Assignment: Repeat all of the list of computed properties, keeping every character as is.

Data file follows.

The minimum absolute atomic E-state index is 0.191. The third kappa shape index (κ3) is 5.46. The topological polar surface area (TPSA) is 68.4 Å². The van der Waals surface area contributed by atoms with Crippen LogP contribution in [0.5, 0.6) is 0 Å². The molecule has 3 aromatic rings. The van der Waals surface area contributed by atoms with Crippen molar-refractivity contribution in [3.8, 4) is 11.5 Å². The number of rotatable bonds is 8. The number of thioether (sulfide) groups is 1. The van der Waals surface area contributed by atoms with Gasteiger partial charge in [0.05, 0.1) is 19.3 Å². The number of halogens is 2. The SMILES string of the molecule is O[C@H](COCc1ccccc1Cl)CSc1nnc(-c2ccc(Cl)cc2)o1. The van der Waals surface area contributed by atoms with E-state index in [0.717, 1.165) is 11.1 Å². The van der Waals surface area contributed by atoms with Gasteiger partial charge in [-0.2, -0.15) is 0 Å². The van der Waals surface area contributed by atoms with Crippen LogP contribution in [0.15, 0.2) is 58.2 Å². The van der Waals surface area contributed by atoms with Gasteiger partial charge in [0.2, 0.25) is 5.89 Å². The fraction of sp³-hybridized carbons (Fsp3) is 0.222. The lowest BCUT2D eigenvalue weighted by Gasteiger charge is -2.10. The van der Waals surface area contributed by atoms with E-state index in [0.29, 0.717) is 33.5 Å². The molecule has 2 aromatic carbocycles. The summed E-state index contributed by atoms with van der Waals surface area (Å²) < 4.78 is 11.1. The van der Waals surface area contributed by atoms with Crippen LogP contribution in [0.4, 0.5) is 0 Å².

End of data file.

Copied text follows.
The minimum absolute atomic E-state index is 0.191. The third kappa shape index (κ3) is 5.46. The topological polar surface area (TPSA) is 68.4 Å². The van der Waals surface area contributed by atoms with Crippen LogP contribution in [0.5, 0.6) is 0 Å². The molecule has 3 aromatic rings. The van der Waals surface area contributed by atoms with Crippen molar-refractivity contribution in [3.8, 4) is 11.5 Å². The number of rotatable bonds is 8. The number of thioether (sulfide) groups is 1. The van der Waals surface area contributed by atoms with Gasteiger partial charge in [0.05, 0.1) is 19.3 Å². The number of halogens is 2. The SMILES string of the molecule is O[C@H](COCc1ccccc1Cl)CSc1nnc(-c2ccc(Cl)cc2)o1. The van der Waals surface area contributed by atoms with E-state index in [0.717, 1.165) is 11.1 Å². The van der Waals surface area contributed by atoms with Gasteiger partial charge in [-0.2, -0.15) is 0 Å². The van der Waals surface area contributed by atoms with Crippen LogP contribution in [0.15, 0.2) is 58.2 Å². The van der Waals surface area contributed by atoms with Gasteiger partial charge in [0.2, 0.25) is 5.89 Å². The fraction of sp³-hybridized carbons (Fsp3) is 0.222. The lowest BCUT2D eigenvalue weighted by Gasteiger charge is -2.10. The van der Waals surface area contributed by atoms with E-state index in [0.29, 0.717) is 33.5 Å². The molecule has 2 aromatic carbocycles. The summed E-state index contributed by atoms with van der Waals surface area (Å²) < 4.78 is 11.1. The van der Waals surface area contributed by atoms with Crippen LogP contribution in [0.4, 0.5) is 0 Å².